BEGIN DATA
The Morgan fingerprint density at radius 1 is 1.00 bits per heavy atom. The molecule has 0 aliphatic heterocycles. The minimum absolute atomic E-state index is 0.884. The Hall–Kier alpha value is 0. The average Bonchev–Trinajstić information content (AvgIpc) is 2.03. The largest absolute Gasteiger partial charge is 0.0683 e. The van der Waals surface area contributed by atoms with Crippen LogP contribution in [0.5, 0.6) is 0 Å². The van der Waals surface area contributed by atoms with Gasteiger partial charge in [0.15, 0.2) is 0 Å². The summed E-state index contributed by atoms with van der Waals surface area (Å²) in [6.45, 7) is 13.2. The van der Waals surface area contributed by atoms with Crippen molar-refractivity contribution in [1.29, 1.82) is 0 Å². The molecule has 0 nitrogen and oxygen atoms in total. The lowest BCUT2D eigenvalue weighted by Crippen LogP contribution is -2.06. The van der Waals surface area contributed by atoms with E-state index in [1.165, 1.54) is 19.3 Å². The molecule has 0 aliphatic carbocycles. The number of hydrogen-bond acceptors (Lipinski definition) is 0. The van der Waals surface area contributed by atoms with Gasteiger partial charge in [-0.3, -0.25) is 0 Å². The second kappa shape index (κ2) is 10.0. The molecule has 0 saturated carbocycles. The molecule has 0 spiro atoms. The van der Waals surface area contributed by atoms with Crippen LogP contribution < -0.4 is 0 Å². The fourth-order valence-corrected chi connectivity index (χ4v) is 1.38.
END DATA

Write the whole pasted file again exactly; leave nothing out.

The Morgan fingerprint density at radius 1 is 1.00 bits per heavy atom. The molecule has 0 aliphatic heterocycles. The minimum absolute atomic E-state index is 0.884. The Hall–Kier alpha value is 0. The average Bonchev–Trinajstić information content (AvgIpc) is 2.03. The largest absolute Gasteiger partial charge is 0.0683 e. The van der Waals surface area contributed by atoms with Crippen LogP contribution in [0.5, 0.6) is 0 Å². The van der Waals surface area contributed by atoms with Gasteiger partial charge in [0.15, 0.2) is 0 Å². The summed E-state index contributed by atoms with van der Waals surface area (Å²) in [6.45, 7) is 13.2. The van der Waals surface area contributed by atoms with Crippen molar-refractivity contribution in [1.29, 1.82) is 0 Å². The molecule has 0 nitrogen and oxygen atoms in total. The lowest BCUT2D eigenvalue weighted by Crippen LogP contribution is -2.06. The van der Waals surface area contributed by atoms with E-state index in [1.165, 1.54) is 19.3 Å². The molecule has 0 aliphatic carbocycles. The number of hydrogen-bond acceptors (Lipinski definition) is 0. The van der Waals surface area contributed by atoms with Gasteiger partial charge in [-0.3, -0.25) is 0 Å². The second kappa shape index (κ2) is 10.0. The molecule has 0 saturated carbocycles. The molecule has 0 spiro atoms. The van der Waals surface area contributed by atoms with Crippen LogP contribution < -0.4 is 0 Å². The fourth-order valence-corrected chi connectivity index (χ4v) is 1.38.